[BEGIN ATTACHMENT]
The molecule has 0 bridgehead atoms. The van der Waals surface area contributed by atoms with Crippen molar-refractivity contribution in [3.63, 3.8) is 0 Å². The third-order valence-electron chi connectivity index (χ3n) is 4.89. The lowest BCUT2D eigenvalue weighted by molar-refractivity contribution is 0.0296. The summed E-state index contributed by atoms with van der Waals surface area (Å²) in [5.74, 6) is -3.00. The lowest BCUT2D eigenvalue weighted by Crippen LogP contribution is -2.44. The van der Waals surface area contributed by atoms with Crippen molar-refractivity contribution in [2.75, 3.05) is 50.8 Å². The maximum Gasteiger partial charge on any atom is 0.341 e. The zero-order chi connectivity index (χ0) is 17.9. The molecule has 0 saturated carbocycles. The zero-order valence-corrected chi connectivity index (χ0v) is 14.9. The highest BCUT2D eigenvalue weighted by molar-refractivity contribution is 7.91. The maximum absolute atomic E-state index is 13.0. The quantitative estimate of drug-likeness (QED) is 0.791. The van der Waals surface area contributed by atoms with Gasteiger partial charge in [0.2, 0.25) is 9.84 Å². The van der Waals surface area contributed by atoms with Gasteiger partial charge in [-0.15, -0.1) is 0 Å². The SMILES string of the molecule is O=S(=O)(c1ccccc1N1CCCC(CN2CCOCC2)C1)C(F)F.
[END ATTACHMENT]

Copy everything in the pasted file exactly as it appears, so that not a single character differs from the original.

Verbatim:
The molecule has 0 bridgehead atoms. The van der Waals surface area contributed by atoms with Crippen molar-refractivity contribution in [3.63, 3.8) is 0 Å². The third-order valence-electron chi connectivity index (χ3n) is 4.89. The lowest BCUT2D eigenvalue weighted by molar-refractivity contribution is 0.0296. The summed E-state index contributed by atoms with van der Waals surface area (Å²) in [5.74, 6) is -3.00. The lowest BCUT2D eigenvalue weighted by Crippen LogP contribution is -2.44. The van der Waals surface area contributed by atoms with Crippen molar-refractivity contribution in [2.75, 3.05) is 50.8 Å². The maximum Gasteiger partial charge on any atom is 0.341 e. The zero-order chi connectivity index (χ0) is 17.9. The molecule has 0 saturated carbocycles. The zero-order valence-corrected chi connectivity index (χ0v) is 14.9. The highest BCUT2D eigenvalue weighted by molar-refractivity contribution is 7.91. The maximum absolute atomic E-state index is 13.0. The quantitative estimate of drug-likeness (QED) is 0.791. The van der Waals surface area contributed by atoms with Gasteiger partial charge in [0.2, 0.25) is 9.84 Å². The van der Waals surface area contributed by atoms with Gasteiger partial charge in [-0.15, -0.1) is 0 Å². The SMILES string of the molecule is O=S(=O)(c1ccccc1N1CCCC(CN2CCOCC2)C1)C(F)F.